Summary of Tail Warning Radar AN/APS-13 from Radar Observers’ Bombardment Information File, July 1945.
Tail Warning Radar AN/APS-13
Radio Set AN/APS-13 is a lightweight radar set which gives an airplane pilot, or any other aircrew member who can see or hear it, a visible and audible warning that a hostile airplane is behind or approaching from the rear.
The usable range of this set is from 200 to 800 yards, and within an area extending up to 30° on both sides of the airplane and from 45° above it to 45° below it. The set doesn’t work above 50,000 feet or below 3100 feet. Ground reflections determine the lower limit.
The main units include the antenna, transmitter-receiver, indicator light with brilliance control; warning bell, ON-OFF switch, and test switch. The set operates on 27.5 volts, which is the primary aircraft power supply.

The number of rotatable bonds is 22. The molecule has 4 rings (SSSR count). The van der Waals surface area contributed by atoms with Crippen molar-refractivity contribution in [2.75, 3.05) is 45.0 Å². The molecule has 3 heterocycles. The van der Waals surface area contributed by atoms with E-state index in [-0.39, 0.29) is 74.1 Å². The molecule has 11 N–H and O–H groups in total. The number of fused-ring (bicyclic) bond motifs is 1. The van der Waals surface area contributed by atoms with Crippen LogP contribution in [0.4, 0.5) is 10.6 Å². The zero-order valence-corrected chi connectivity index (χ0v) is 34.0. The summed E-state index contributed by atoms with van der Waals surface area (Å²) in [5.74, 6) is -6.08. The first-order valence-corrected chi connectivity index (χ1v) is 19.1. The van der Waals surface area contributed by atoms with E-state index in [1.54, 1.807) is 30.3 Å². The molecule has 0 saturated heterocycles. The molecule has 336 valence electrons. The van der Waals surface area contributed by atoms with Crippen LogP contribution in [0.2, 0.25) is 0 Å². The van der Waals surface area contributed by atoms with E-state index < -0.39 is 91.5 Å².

1. Turn the power switch ON.
2. Wait at least three minutes for the tubes to warm up, then hold the test switch up. If the indicator lights and the warning bell rings, the equipment is operating properly. You can adjust the intensity of the indicator light with the rheostat.
3. You must set the GAIN CONTROL correctly. Adjust the screwdriver control on the front panel of the transmitter-receiver so that the receiver sensitivity is well below the level at which the tube noise can trigger the relay and give a false warning. If you reduce the sensitivity too far, however, it won’t detect aircraft within the required range. Have a competent radio technician check this before you start out on a combat mission.
Caution: The warning bell must be where the pilot can hear it clearly but where crew members cannot hear it; they might mistake it for the bailout signal.